BOLD, RACHAEL (2012) Norse Utilisation of Archaeobotanical Resources within the Myvatnssveit locale, Northern Iceland. Masters thesis, Durham University.
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Mývatnssveit has been the focus of interdisciplinary research regarding the complex dynamics of human-environment interactions. This research considers utilisation of botanical resources from two farm sites; Hrísheimar, an iron production centre and farm, and Skútustaðir, a farmstead occupied from landnám to the 20th century. A total of 56 bulk samples from Hrísheimar and 81 from Skútustaðir were processed and analysed for their macrobotanical remains. The main research questions addressed were:
• Was evidence of arable agriculture visible?
• What wood procurement strategies were utilised, and was there evidence regarding the use and management of woodlands?
• What other botanical resources were exploited from the local landscape?
• Was there any evidence for trade in plant resources?
Conclusions from the new dataset produced indicate that barley was grown at both locations, while oat may have been trialled at Hrísheimar in the landnám period. Wood remained the main fuel across sites, contexts and time. This appears to have been mainly sourced from the local birch woodland, but also included some evidence of driftwood, and in the case of Skútustaðir, imported species such as oak, yew and hazel. Selective harvesting techniques, apparent from landnám, suggest early attempts at conservation of local woodland. Macro-floral suites reflected local habitats which demonstrated a richer diversity at Skútustaðir; however, possible wetland expansion following forest clearance appears to have occurred later at this site. A range of trees, shrubs, weeds and wild plants may have been gathered to satisfy various culinary, craft and medicinal needs. While trade is more evident at Skútustaðir, with the recovery of imported wood, fruit and grain, this activity was not widespread prior to the abandonment of Hrísheimar. It is significant that, while past research proposes severe arboreal depletion soon after landnám, current charcoal data demonstrates the presence of wood as fuel into the final phase for each site.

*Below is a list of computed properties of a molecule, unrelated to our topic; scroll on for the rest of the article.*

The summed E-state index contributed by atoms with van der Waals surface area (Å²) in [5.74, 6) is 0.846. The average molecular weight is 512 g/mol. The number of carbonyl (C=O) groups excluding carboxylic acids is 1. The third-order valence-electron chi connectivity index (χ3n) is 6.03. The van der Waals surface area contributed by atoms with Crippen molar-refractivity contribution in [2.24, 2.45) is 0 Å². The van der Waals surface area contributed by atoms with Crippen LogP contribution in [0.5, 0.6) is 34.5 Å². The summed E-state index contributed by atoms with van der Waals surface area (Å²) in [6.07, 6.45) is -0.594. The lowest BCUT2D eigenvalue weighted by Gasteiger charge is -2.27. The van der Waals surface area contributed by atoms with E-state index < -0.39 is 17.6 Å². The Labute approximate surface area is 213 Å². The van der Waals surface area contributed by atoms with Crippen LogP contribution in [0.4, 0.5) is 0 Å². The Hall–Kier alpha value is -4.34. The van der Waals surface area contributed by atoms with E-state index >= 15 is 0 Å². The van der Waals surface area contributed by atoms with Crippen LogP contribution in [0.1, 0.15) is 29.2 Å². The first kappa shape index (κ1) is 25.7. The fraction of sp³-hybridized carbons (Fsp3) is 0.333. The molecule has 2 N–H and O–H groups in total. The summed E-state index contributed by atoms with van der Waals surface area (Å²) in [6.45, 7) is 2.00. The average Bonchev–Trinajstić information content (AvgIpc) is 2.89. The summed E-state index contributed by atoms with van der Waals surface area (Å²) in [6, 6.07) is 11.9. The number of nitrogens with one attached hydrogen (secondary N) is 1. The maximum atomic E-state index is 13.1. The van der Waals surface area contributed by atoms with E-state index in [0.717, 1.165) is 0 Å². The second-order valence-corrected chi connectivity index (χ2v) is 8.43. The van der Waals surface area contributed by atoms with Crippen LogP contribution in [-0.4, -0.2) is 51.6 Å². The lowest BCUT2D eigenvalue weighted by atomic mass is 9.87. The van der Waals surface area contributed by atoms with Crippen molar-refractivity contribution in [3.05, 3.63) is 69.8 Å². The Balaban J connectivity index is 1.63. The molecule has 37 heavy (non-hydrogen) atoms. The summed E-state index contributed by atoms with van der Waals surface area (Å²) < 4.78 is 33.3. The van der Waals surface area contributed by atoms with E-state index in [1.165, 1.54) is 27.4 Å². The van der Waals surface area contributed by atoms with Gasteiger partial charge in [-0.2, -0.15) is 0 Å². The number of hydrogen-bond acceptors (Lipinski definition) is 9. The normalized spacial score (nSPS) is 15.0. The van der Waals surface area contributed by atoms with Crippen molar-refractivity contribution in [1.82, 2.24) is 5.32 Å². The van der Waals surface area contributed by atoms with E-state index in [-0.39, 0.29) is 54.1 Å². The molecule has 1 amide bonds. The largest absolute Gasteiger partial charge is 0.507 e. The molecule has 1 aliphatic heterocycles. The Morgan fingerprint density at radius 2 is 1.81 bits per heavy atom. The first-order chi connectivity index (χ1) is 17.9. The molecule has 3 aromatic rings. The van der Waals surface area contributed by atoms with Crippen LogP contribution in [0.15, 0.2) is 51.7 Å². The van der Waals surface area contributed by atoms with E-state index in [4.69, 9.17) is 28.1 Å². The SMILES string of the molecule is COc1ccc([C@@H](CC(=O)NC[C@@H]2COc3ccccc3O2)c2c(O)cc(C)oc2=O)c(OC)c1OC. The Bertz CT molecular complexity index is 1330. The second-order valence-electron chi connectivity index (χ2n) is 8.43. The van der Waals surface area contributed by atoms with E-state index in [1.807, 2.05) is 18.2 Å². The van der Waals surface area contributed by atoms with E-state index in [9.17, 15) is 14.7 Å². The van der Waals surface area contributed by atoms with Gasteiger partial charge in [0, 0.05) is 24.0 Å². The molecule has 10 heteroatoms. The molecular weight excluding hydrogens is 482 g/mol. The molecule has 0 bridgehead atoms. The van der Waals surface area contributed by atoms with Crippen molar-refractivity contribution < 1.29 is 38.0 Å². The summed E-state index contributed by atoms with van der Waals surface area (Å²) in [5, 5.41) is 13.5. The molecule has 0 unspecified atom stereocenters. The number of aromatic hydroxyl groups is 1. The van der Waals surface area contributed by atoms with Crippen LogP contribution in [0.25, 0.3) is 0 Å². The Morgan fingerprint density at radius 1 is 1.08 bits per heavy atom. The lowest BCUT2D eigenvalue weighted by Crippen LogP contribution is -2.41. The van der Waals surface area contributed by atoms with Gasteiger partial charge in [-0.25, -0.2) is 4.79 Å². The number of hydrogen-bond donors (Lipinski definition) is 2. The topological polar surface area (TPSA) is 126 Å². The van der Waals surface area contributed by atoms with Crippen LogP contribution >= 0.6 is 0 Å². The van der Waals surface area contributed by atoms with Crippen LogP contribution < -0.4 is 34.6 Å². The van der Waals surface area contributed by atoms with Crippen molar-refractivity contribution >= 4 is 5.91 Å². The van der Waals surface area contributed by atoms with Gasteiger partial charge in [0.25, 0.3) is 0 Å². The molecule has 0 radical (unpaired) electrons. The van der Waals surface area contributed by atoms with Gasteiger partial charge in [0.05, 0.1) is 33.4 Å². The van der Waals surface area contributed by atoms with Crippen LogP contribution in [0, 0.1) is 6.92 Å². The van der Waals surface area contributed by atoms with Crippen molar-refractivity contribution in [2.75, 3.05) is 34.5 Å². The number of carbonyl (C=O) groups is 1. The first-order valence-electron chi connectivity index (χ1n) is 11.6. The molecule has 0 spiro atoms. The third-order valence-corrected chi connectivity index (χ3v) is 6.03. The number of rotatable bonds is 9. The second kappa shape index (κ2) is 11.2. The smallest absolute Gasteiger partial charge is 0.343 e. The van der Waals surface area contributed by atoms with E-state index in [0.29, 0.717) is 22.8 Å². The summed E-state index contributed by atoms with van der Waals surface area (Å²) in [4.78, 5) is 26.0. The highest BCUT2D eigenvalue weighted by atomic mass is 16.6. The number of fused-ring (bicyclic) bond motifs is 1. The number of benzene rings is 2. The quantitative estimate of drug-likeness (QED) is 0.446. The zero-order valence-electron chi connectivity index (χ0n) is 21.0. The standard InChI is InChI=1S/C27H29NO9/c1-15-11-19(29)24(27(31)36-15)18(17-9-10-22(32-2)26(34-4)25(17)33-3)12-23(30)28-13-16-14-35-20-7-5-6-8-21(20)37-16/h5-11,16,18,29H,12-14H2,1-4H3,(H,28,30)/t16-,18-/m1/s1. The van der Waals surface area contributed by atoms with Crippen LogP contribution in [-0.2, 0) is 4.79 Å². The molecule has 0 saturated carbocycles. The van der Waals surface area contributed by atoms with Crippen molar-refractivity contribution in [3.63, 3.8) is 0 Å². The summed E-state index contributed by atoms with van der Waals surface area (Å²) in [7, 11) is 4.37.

|Item Type:||Thesis (Masters)|
|Award:||Master of Science|
|Keywords:||Archaeobotany, Palaeoethnobotany, Iceland, Norse, Viking, Medieval, North Atlantic Islands|
|Faculty and Department:||Faculty of Social Sciences and Health > Archaeology, Department of|
|Copyright:||Copyright of this thesis is held by the author|
|Deposited On:||02 Apr 2012 14:31|